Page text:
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"For a happier, more stable and civilized future, each of us must develop a sincere, warm-hearted feeling of brotherhood and sisterhood."

Growth in a Buddhist Economy

August 27, 2010

Jeffrey D. Sachs
August 25, 2010

NEW YORK -- I have just returned from Bhutan, the
Himalayan kingdom of unmatched natural beauty,
cultural richness, and inspiring self-reflection.
 From the kingdom’s uniqueness now arises a set
of economic and social questions that are of
pressing interest for the entire world.

Bhutan’s rugged geography fostered the rise of a
hardy population of farmers and herdsmen, and
helped to foster a strong Buddhist culture,
closely connected in history with Tibet. The
population is sparse -- roughly 700,000 people on
territory the size of France – with agricultural
communities nestled in deep valleys and a few
herdsmen in the high mountains. Each valley is
guarded by a dzong (fortress), which includes
monasteries and temples, all dating back
centuries and exhibiting a masterful combination
of sophisticated architecture and fine arts.

Bhutan’s economy of agriculture and monastic life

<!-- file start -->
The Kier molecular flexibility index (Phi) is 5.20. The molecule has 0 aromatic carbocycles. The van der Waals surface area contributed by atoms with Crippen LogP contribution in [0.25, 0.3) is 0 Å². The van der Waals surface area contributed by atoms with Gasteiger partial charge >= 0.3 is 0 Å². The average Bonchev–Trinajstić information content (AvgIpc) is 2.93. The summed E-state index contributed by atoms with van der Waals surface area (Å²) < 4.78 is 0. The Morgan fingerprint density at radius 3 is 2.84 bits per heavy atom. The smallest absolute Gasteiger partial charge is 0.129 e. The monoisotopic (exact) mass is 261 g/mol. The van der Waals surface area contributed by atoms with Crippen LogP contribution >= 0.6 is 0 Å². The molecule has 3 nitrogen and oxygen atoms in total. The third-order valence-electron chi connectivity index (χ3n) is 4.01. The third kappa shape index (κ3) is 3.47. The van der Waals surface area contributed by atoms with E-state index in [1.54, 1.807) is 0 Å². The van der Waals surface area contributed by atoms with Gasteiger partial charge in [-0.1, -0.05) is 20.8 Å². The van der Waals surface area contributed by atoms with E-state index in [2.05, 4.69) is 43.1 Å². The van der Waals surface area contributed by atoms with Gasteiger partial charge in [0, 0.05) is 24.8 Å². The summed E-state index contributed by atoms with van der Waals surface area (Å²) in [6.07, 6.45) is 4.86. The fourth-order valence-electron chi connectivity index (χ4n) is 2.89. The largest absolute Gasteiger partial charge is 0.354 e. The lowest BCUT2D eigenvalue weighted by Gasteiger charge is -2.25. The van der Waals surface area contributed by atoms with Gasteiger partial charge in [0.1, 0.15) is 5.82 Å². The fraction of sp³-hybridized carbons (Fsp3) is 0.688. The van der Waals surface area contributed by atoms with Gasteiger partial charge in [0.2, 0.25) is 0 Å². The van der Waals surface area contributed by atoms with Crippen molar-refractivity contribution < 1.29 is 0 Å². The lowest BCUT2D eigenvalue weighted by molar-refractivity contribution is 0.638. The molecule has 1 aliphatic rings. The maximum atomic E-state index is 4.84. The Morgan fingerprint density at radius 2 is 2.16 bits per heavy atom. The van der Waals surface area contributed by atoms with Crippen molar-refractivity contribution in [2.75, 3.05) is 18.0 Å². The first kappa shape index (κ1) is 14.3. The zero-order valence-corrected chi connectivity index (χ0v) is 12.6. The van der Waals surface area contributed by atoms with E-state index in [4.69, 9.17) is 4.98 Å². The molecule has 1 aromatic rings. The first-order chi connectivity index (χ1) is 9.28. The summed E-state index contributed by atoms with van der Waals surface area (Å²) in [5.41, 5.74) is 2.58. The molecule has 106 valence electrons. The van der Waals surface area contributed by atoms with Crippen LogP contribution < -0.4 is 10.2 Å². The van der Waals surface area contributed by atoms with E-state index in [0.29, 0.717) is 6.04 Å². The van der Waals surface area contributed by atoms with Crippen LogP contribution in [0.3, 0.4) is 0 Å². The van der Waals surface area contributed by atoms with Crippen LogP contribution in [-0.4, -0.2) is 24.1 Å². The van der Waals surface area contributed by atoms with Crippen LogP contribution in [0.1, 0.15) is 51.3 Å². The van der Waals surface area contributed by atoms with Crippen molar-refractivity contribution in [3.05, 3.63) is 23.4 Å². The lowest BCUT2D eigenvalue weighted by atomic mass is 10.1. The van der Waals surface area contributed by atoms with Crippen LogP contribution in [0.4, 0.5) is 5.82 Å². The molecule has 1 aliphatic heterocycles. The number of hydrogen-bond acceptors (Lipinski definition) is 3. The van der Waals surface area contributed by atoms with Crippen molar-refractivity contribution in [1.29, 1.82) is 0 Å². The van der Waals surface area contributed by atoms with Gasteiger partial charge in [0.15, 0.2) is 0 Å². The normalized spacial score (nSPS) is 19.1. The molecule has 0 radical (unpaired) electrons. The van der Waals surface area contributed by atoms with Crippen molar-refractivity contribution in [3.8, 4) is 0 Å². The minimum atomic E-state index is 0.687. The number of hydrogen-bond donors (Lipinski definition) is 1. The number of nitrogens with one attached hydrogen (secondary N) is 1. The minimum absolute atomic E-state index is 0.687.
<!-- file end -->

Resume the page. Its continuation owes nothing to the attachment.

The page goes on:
remained self-sufficient, poor, and isolated
until recent decades, when a series of remarkable
monarchs began to guide the country toward
technological modernization (roads, power, modern
health care, and education), international trade
(notably with neighboring India), and political
democracy.  What is incredible is the
thoughtfulness with which Bhutan is approaching
this process of change, and how Buddhist thinking
guides that thoughtfulness. Bhutan is asking
itself the question that everyone must ask: how
can economic modernization be combined with
cultural robustness and social well-being?

In Bhutan, the economic challenge is not growth
in gross national product, but in gross national
happiness (GNH). I went to Bhutan to understand
better how GNH is being applied. There is no
formula, but, befitting the seriousness of the
challenge and Bhutan’s deep tradition of Buddhist
reflection, there is an active and important
process of national deliberation. Therein lies the inspiration for all of us.

Part of Bhutan’s GNH revolves, of course, around
meeting basic needs -- improved health care,
reduced maternal and child mortality, greater
educational attainment, and better
infrastructure, especially electricity, water,
and sanitation. This focus on material
improvement aimed at meeting basic needs makes
sense for a country at Bhutan’s relatively low income level.

Yet GNH goes well beyond broad-based, pro-poor
growth. Bhutan is also asking how economic growth
can be combined with environmental sustainability
-- a question that it has answered in part
through a massive effort to protect the country’s
vast forest cover and its unique biodiversity. It
is asking how it can preserve its traditional
equality and foster its unique cultural heritage.
And it is asking how individuals can maintain
their psychological stability in an era of rapid
change, marked by urbanization and an onslaught